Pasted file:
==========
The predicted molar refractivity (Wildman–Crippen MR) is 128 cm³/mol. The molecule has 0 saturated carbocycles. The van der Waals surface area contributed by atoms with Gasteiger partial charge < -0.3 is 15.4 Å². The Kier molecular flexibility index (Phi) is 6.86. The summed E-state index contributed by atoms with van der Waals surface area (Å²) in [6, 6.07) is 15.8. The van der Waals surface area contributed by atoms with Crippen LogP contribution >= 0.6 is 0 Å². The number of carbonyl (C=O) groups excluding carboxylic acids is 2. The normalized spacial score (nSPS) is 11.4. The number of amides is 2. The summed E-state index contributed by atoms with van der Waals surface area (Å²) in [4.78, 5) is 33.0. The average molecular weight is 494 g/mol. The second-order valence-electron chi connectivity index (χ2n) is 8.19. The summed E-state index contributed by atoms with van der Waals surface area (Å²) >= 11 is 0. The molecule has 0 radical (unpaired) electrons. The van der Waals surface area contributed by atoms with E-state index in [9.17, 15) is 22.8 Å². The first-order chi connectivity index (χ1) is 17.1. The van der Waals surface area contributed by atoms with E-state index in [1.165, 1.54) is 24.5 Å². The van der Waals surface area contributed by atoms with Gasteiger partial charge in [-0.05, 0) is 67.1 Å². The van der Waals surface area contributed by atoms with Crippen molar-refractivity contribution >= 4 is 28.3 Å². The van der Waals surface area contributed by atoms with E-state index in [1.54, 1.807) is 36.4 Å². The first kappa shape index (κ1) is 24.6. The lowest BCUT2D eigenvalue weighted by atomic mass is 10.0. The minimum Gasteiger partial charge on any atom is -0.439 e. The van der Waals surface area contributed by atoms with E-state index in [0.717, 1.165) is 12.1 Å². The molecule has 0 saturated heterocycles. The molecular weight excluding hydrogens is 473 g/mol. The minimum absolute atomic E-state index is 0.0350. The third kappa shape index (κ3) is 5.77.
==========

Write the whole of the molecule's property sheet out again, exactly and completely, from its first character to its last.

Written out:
The predicted molar refractivity (Wildman–Crippen MR) is 128 cm³/mol. The molecule has 0 saturated carbocycles. The van der Waals surface area contributed by atoms with Gasteiger partial charge < -0.3 is 15.4 Å². The Kier molecular flexibility index (Phi) is 6.86. The summed E-state index contributed by atoms with van der Waals surface area (Å²) in [6, 6.07) is 15.8. The van der Waals surface area contributed by atoms with Crippen LogP contribution >= 0.6 is 0 Å². The number of carbonyl (C=O) groups excluding carboxylic acids is 2. The normalized spacial score (nSPS) is 11.4. The number of amides is 2. The summed E-state index contributed by atoms with van der Waals surface area (Å²) in [4.78, 5) is 33.0. The average molecular weight is 494 g/mol. The second-order valence-electron chi connectivity index (χ2n) is 8.19. The summed E-state index contributed by atoms with van der Waals surface area (Å²) >= 11 is 0. The molecule has 0 radical (unpaired) electrons. The van der Waals surface area contributed by atoms with E-state index in [9.17, 15) is 22.8 Å². The first-order chi connectivity index (χ1) is 17.1. The van der Waals surface area contributed by atoms with E-state index in [1.165, 1.54) is 24.5 Å². The van der Waals surface area contributed by atoms with Gasteiger partial charge in [-0.05, 0) is 67.1 Å². The van der Waals surface area contributed by atoms with Crippen molar-refractivity contribution >= 4 is 28.3 Å². The van der Waals surface area contributed by atoms with E-state index in [1.54, 1.807) is 36.4 Å². The first kappa shape index (κ1) is 24.6. The lowest BCUT2D eigenvalue weighted by atomic mass is 10.0. The minimum Gasteiger partial charge on any atom is -0.439 e. The van der Waals surface area contributed by atoms with E-state index in [0.717, 1.165) is 12.1 Å². The molecule has 0 saturated heterocycles. The molecular weight excluding hydrogens is 473 g/mol. The minimum absolute atomic E-state index is 0.0350. The third kappa shape index (κ3) is 5.77.